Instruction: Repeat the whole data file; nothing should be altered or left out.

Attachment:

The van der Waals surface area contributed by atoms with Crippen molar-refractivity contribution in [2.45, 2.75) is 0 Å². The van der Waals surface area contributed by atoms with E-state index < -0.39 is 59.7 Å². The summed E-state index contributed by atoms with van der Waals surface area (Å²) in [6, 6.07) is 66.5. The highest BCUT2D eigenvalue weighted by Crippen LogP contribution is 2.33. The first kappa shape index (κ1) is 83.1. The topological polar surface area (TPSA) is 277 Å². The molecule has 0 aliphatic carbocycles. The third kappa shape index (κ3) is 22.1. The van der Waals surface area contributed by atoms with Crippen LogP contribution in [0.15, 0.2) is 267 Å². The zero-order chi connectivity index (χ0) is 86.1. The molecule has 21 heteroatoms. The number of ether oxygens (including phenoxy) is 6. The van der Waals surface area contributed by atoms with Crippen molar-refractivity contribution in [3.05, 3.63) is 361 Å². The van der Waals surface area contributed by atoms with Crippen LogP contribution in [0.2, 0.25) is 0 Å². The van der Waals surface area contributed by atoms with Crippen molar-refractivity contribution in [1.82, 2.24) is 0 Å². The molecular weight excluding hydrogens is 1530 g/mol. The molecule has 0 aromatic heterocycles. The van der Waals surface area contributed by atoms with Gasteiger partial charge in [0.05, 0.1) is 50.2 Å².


The van der Waals surface area contributed by atoms with Crippen molar-refractivity contribution in [2.45, 2.75) is 0 Å². The van der Waals surface area contributed by atoms with E-state index < -0.39 is 59.7 Å². The summed E-state index contributed by atoms with van der Waals surface area (Å²) in [6, 6.07) is 66.5. The highest BCUT2D eigenvalue weighted by Crippen LogP contribution is 2.33. The first kappa shape index (κ1) is 83.1. The topological polar surface area (TPSA) is 277 Å². The molecule has 0 aliphatic carbocycles. The third kappa shape index (κ3) is 22.1. The van der Waals surface area contributed by atoms with Crippen LogP contribution in [0.15, 0.2) is 267 Å². The zero-order chi connectivity index (χ0) is 86.1. The molecule has 21 heteroatoms. The number of ether oxygens (including phenoxy) is 6. The van der Waals surface area contributed by atoms with Crippen molar-refractivity contribution in [3.05, 3.63) is 361 Å². The van der Waals surface area contributed by atoms with Crippen LogP contribution in [0.2, 0.25) is 0 Å². The van der Waals surface area contributed by atoms with Crippen molar-refractivity contribution in [1.82, 2.24) is 0 Å². The molecular weight excluding hydrogens is 1530 g/mol. The molecule has 0 aromatic heterocycles. The van der Waals surface area contributed by atoms with Gasteiger partial charge in [0.05, 0.1) is 50.2 Å².